October 18, 2011

24-hour Navajo-language radio

KYAT-FM offers 24-hour Navajo language

By Erny ZahLocal FM radio listeners this week started hearing some unusual sounds at 94.5 on the dial--Navajo-language broadcasts.

Last Saturday, KYAT became the only FM station known to be dedicated entirely to speaking in Diné bizaad.
And:Malti and disc jockeys Eugene Plummer, Buddy Lee and Roy Keeto, collaborated to put together a Navajo-language station that has a broadcast philosophy based in traditional Navajo teachings.

Rather than a linear plan, they envision a circular structure with goals to achieve along the way until they have achieved the creation of an enduring community resource to reach and uplift listeners.

More than just music and announcements, Malti said he plans to incorporate history, stories and information that gives a picture of Navajo life, both contemporary and traditional.

When it comes to music programming, KYAT plans to maintain a mix of classic and contemporary country, Native American and Western music.
Below:  Eugene Plummer announces on the first morning of broadcasting for new radio station K-YA-T in Gallup. The station offers 24-hour, all-Navajo language broadcasts." (Donovan Quintero)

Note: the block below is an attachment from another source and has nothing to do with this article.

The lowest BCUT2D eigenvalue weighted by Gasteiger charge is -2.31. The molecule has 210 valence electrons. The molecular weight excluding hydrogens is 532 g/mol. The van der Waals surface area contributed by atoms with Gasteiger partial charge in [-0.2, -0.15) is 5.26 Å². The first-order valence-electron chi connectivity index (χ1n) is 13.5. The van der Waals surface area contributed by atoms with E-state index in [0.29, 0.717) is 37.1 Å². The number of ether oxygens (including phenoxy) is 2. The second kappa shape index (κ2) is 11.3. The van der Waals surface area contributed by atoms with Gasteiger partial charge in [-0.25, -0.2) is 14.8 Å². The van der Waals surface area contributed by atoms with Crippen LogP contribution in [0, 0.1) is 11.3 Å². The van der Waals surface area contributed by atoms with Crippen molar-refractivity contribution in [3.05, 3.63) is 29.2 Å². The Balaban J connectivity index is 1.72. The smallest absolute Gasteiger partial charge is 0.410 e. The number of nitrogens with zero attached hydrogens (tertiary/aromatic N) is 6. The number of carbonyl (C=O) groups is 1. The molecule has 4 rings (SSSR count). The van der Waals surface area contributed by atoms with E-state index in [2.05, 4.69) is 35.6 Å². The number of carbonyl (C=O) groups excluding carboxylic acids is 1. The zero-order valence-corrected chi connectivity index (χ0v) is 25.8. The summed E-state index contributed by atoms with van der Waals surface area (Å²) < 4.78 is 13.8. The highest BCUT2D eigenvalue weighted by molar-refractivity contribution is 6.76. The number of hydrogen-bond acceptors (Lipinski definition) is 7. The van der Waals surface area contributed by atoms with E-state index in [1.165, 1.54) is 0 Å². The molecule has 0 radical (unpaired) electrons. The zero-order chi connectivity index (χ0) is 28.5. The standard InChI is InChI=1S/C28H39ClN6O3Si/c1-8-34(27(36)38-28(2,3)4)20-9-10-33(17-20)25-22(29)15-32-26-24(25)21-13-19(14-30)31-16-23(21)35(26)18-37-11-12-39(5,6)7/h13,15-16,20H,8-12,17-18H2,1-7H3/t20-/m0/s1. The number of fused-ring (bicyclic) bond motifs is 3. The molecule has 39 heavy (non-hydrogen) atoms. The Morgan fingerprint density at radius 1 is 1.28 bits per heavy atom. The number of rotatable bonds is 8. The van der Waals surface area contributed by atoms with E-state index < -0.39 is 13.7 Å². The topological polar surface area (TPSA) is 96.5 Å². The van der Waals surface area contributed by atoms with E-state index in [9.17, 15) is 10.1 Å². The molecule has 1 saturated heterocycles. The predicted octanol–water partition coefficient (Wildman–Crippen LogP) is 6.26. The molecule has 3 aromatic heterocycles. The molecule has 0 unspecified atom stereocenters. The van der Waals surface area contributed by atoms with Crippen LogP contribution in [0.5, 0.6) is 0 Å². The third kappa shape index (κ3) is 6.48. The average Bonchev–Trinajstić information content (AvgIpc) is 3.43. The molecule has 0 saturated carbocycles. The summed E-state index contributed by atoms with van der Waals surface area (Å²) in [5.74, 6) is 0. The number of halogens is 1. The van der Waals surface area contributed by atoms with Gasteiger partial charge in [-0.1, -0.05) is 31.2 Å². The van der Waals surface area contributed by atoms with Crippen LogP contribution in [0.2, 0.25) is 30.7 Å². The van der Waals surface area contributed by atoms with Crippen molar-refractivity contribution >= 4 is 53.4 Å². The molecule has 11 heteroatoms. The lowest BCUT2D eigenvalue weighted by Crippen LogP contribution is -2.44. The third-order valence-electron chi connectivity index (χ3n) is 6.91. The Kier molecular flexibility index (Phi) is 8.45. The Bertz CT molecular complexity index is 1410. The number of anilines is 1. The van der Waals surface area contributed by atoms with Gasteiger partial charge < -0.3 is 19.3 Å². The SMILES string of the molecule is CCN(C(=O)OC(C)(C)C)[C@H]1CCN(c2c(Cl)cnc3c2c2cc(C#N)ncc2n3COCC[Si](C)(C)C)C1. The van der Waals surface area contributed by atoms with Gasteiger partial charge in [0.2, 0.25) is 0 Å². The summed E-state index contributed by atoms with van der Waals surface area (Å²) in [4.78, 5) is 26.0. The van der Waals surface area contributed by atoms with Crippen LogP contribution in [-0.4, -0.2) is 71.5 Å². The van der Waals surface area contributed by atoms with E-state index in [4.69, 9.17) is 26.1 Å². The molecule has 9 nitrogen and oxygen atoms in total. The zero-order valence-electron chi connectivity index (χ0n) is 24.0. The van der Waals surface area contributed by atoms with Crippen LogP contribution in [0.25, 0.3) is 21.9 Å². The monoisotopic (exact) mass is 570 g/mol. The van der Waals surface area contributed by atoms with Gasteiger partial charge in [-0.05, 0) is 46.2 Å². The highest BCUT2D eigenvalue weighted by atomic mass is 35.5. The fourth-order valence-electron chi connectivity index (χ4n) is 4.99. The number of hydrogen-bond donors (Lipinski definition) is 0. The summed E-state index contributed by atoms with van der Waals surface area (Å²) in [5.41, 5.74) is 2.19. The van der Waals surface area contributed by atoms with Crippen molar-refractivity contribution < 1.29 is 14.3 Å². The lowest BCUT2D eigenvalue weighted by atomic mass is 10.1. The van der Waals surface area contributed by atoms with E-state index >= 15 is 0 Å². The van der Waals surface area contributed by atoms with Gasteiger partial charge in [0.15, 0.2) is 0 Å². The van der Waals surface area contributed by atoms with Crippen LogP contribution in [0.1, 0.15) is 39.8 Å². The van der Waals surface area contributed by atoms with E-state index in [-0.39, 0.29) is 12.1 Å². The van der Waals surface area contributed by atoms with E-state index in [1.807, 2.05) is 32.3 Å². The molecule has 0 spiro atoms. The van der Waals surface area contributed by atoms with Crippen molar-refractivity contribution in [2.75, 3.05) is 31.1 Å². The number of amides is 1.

October 13, 2011

Google Maps in Cherokee

Technology group creates Google Maps in Cherokee

By Tesina JacksonAfter translating English words into Cherokee for many projects in the past few years, the Cherokee Nation language technology group decided to use those translations by creating Google Maps using the Cherokee syllabary.

“Other projects that we’ve done we’ve had to do a lot of countries and we figured that one of the reasons we wanted to do this is because we were doing so many different localizations for different projects and we were ending up with a large database of country names,” said Joseph Erb, language technologist. “We wanted to figure out a way to actually put this out there where people could see it and look at things and we wouldn’t just have the data on a couple of computers somewhere. We could actually put it out and the community could go to it and find out different names for things or see a map in the language.”
Comment:  For more on Cherokee, see Cherokees Mourn Steve Jobs and Webcomic on Cherokee Language.

Below:  "Creating a map on Google Maps allowed the language technology group to add places and points of interests and even upload videos providing information on that location in the Cherokee language."